- New Jersey Creates More Difficult Independent Contractor Test for State Wage Law Purposes
- February 13, 2015 | Authors: Thomas R. Bundy; Matt Gatewood; Allegra J. Lawrence-Hardy; H. Karl Zeswitz
- Law Firms: Sutherland Asbill & Brennan LLP - Washington Office ; Sutherland Asbill & Brennan LLP - Atlanta Office ; Sutherland Asbill & Brennan LLP - Washington Office
- On Wednesday, the Supreme Court of New Jersey articulated the test to be used in determining whether a worker is an independent contractor or employee for purposes of the state’s Wage Payment Law and Wage and Hour Law. Any company that contracts with independent contractors in New Jersey should take note of the decision, which found that the test for resolving wage payment and wage and hour claims should be the same as the challenging “ABC” test used in New Jersey unemployment proceedings.
New Jersey’s highest court issued the decision in response to a certified question from the U.S. Court of Appeals for the Third Circuit, which asked what test New Jersey would apply to determine an employee’s status for purposes of the state’s Wage Payment Law, N.J.S.A. §§ 34:11-4.1 to -4.14, and Wage and Hour Law, N.J.S.A. §§ 34:11-56a to -56a(38). The Supreme Court of New Jersey determined that the same “ABC” test derived from the New Jersey Unemployment Compensation Act, N.J.S.A. § 43:21-19(i)(6), should govern.
The case was brought by a group of delivery drivers that contracted with Sleepy’s, LLC to deliver mattresses. The drivers claimed they were misclassified as independent contractors pursuant to New Jersey’s state wage laws, the Family and Medical Leave Act, and the Employee Retirement Income Security Act (ERISA), but the U.S. District Court for the District of New Jersey disagreed. See Hargrove v. Sleepy’s LLC, 2012 U.S. Dist. LEXIS 43949 (Mar. 29, 2012) (unpublished). To determine the appropriate classification of the drivers, that court applied the common-law, multi-factor test used in ERISA cases as outlined by the U.S. Supreme Court in Nationwide Mutual v. Darden, 503 U.S. 318, 112 S. Ct. 1344 (1992). The court emphasized that the evidence “overwhelmingly show[ed] that the plaintiffs were independent contractors” in granting summary judgment to Sleepy’s. According to the U.S. District Court opinion, the three named plaintiffs had set up their own business entity, entered into an independent contractor agreement with Sleepy’s, maintained their own business records, hired their own workers, made federal tax filings as an independent business entity, purchased their own trucks, and paid their own expenses.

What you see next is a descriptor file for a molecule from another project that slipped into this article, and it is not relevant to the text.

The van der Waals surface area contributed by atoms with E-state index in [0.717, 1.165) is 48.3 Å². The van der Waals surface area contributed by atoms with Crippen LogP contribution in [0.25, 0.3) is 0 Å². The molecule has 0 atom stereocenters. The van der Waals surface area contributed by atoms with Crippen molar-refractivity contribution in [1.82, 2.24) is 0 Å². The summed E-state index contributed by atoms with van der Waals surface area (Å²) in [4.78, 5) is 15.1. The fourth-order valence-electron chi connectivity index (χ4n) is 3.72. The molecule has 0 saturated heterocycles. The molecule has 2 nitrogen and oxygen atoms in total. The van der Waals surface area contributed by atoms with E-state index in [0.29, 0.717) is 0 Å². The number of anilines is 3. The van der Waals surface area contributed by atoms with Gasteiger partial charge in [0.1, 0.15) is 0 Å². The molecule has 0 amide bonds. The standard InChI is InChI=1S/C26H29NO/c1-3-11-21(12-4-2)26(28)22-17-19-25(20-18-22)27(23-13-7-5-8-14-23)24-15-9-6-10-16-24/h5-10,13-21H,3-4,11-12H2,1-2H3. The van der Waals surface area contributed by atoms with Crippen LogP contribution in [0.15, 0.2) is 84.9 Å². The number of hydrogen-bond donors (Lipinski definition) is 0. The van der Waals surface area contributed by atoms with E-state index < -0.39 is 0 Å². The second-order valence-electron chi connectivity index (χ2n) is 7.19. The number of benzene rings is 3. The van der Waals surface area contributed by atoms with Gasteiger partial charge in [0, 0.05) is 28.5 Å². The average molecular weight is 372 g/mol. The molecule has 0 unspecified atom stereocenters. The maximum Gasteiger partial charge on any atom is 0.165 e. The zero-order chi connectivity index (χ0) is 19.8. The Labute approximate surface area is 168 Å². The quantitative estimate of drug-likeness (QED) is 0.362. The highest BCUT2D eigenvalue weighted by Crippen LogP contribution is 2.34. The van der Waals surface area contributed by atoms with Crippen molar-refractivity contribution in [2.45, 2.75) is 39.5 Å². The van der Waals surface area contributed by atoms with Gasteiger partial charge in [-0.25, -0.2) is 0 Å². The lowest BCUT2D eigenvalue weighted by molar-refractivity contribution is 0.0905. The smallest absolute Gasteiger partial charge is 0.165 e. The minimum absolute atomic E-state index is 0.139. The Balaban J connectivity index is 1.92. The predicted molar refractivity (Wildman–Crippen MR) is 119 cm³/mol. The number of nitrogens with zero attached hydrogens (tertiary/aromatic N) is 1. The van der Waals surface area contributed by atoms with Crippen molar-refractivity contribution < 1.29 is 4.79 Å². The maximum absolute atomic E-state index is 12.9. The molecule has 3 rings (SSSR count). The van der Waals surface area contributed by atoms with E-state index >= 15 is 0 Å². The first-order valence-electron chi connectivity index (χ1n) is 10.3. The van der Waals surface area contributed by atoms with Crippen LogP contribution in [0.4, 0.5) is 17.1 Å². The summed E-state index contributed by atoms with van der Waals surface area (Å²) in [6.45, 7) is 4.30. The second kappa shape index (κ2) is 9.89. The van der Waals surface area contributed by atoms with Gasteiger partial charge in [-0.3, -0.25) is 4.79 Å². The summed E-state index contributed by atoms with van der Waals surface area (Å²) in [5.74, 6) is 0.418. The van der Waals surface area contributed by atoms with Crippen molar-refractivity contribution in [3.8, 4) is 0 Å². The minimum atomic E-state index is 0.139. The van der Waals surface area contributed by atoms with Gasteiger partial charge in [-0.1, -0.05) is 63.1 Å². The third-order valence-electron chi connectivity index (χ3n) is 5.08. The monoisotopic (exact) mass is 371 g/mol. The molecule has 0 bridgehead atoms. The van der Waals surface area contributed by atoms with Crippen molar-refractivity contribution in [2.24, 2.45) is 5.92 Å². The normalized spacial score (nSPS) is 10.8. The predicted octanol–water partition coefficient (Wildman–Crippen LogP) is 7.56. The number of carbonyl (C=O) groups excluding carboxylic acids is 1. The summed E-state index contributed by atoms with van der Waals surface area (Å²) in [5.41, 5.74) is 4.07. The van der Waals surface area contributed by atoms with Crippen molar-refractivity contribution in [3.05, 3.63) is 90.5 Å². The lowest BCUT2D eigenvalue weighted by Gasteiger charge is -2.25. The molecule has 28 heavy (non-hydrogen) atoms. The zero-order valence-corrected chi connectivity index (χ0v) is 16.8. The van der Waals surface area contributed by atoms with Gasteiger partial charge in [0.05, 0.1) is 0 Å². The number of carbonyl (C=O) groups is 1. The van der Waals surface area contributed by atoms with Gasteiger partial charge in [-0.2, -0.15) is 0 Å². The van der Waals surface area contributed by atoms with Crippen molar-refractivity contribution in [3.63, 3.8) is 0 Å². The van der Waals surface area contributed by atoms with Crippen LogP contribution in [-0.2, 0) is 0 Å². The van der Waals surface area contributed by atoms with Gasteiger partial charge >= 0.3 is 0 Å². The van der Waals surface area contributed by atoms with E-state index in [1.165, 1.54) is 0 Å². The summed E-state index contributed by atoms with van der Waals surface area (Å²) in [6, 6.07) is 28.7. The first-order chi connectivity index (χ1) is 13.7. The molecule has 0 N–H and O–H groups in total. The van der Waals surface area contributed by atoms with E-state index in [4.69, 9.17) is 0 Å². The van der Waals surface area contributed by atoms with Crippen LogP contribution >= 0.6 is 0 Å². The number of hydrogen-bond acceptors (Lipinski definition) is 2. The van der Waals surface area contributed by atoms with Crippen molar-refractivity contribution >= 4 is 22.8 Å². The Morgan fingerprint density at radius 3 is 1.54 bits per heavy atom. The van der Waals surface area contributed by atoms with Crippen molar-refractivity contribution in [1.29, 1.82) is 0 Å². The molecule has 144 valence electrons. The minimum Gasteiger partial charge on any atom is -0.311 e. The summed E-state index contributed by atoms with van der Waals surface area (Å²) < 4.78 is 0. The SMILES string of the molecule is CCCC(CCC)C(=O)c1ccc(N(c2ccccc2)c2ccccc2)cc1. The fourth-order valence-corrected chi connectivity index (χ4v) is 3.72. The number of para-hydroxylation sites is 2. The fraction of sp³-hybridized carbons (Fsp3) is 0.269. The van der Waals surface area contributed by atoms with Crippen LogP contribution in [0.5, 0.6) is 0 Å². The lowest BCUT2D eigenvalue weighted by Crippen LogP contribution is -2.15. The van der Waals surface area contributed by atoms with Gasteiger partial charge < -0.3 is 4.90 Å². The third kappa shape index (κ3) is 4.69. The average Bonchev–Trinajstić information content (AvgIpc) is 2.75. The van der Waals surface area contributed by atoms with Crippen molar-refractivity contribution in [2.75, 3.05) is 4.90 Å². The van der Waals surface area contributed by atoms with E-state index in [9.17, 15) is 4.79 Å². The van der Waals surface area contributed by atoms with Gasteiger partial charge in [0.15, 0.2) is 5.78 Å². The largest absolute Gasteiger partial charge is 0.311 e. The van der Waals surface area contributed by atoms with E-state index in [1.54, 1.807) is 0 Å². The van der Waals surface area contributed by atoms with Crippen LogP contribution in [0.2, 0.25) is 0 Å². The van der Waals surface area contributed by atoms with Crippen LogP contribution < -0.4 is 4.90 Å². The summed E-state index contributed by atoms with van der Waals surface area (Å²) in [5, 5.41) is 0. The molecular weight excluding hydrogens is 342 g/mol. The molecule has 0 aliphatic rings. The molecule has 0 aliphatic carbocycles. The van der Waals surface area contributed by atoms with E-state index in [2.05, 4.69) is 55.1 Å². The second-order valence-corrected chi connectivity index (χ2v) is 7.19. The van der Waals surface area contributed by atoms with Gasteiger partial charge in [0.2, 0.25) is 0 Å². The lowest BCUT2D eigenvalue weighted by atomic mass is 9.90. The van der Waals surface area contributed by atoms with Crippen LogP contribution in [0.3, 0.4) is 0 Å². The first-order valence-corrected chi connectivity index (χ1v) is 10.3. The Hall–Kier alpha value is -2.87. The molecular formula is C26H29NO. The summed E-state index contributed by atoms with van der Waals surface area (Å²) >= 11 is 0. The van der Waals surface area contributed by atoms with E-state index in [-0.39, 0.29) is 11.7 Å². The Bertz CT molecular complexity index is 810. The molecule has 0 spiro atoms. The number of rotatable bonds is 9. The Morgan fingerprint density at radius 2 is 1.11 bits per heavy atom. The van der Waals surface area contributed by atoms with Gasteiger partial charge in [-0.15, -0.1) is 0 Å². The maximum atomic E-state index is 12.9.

On appeal, however, the Third Circuit concluded that neither the Supreme Court of New Jersey, nor any other New Jersey appellate court, had ever determined which employment test applied to claims arising under New Jersey’s Wage Payment Law or the Wage and Hour Law. See Hargrove v. Sleepy’s, LLC, 2013 U.S. App. LEXIS 26204 (May 22, 2013). That court accordingly certified the question to New Jersey’s highest court and noted that New Jersey courts had applied at least four different tests to the classification question in other contexts.